Now that you have learned about many advantages of this smart tool, you can start mastering and making practical use of the dbForge Event Profiler for SQL Server by downloading it now for FREE.

Reference: Pinal Dave (http://blog.sqlauthority.com)

SQL SERVER – Using “High Performance” Power Plan for SQL Server

A lot of times, I have seen DBA’s and administrators have their own startup tasks that they perform when rebuilding or bringing a new server online. Some of these practices are powerful and are mean to enhance performance of the box that you have bought. Recently, I was at a customer location looking at what a typical Admin was doing and this step of his caught my attention. I couldn’t stop myself from blogging this because it was a simple, powerful and yet less appreciated setting available on the Server.

On Windows Server 2008 and above, set the “High Performance” power plan in Control Panel -> Power Options -> OK. By default, Windows Server sets the “Balanced” power plan, which enables energy conservation by scaling the processor performance based on current CPU utilization. From Intel X5500 and other last-generation CPUs, the clock is throttled down to save power (Processor P-state), and only increases when CPU utilization reaches a certain point. The Minimum and Maximum Processor Performance State parameters are expressed as a percentage of maximum processor frequency, with a value in the range 0 – 100.

If a server requires ultra-low latency, invariant CPU frequency, or the very highest performance levels, such as a database servers like SQL Server, it might not be helpful that the processors keep switching to lower-performance states. As such, the High Performance power plan caps the minimum processor performance state at 100 percent.

The typical setting looks like:

At this point, thought it would be helpful in bringing out what these plans are for my readers. These are the built-in power plans and their common use case scenarios:

Plan Description Common applicable scenarios Implementation highlights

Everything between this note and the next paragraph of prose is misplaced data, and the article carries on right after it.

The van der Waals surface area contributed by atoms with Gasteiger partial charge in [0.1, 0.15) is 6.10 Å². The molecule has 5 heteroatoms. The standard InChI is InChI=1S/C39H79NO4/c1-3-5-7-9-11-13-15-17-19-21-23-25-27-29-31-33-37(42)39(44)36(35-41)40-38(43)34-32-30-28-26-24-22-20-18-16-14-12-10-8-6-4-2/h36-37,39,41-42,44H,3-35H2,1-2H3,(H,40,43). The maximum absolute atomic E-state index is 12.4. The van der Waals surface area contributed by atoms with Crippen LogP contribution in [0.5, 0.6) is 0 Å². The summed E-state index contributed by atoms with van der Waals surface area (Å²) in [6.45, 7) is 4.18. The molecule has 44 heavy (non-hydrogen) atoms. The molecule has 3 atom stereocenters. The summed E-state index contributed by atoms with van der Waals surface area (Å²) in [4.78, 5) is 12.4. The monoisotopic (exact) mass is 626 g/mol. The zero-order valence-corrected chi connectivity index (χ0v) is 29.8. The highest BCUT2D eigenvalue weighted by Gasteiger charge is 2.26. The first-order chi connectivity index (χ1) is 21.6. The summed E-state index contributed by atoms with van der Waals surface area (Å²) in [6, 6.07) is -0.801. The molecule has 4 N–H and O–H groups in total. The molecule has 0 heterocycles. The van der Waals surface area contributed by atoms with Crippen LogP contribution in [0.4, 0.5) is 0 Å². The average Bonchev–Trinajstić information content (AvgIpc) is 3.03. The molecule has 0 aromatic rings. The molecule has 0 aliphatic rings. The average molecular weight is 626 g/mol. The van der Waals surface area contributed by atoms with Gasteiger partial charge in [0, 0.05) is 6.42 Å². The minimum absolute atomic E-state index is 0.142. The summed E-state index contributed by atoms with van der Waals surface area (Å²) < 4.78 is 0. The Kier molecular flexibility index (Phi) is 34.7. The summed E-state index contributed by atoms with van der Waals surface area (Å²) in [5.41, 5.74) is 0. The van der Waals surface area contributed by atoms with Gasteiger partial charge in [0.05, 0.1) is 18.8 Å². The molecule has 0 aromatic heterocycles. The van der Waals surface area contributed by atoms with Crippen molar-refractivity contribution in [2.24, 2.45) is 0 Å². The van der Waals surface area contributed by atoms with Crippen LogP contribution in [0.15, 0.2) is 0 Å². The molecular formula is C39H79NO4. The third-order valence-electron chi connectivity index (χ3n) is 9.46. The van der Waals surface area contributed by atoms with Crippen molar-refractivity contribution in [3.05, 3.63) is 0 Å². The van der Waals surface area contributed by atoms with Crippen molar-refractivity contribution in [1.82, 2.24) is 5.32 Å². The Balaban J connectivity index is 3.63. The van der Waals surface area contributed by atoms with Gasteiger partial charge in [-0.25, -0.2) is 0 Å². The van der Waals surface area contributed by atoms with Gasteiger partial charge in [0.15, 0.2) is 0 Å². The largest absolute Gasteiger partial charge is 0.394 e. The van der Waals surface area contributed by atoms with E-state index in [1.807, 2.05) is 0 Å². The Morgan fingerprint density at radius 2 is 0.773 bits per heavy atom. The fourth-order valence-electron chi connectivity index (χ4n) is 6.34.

Balanced Default setting. Highest energy efficiency with minimum performance impact. General computing. Matches capacity to demand. Energy-saving features balance power and performance.
High Performance Increases performance at the cost of high energy consumption. Should not be used unless absolutely necessary. Low latency.Application code sensitive to processor frequency changes. Processors are always locked at the highest performance state.

I hope most of you are aware and are using these settings on your servers too. Do let me know some of the settings that you use as part of your daily environment. I am sure there will a few things I can learn from you too. Do drop a line as part of comments for the benefit of all.

Reference: Pinal Dave (http://blog.sqlauthority.com)

Interview Question of the Week #017 – Performance Comparison of Union vs Union All

Here is what I just learned from email. One of the very prestigious organization asks one of their candidate following questions –

Question: If you have options to use Union or Union All – which one of the option will use keeping performance as a top most requirement for the query.

Answer: Though many of you may be surprised to know that this kind of questions can exist, I am personally not surprised to see this in an interview. Here is my answer – UNION and UNION ALL can’t be compared as they are absolutely different things – they are like apples and oranges. Just like Apples and Oranges are fruits Union and Union All our operators, but they both are there for very different purposes.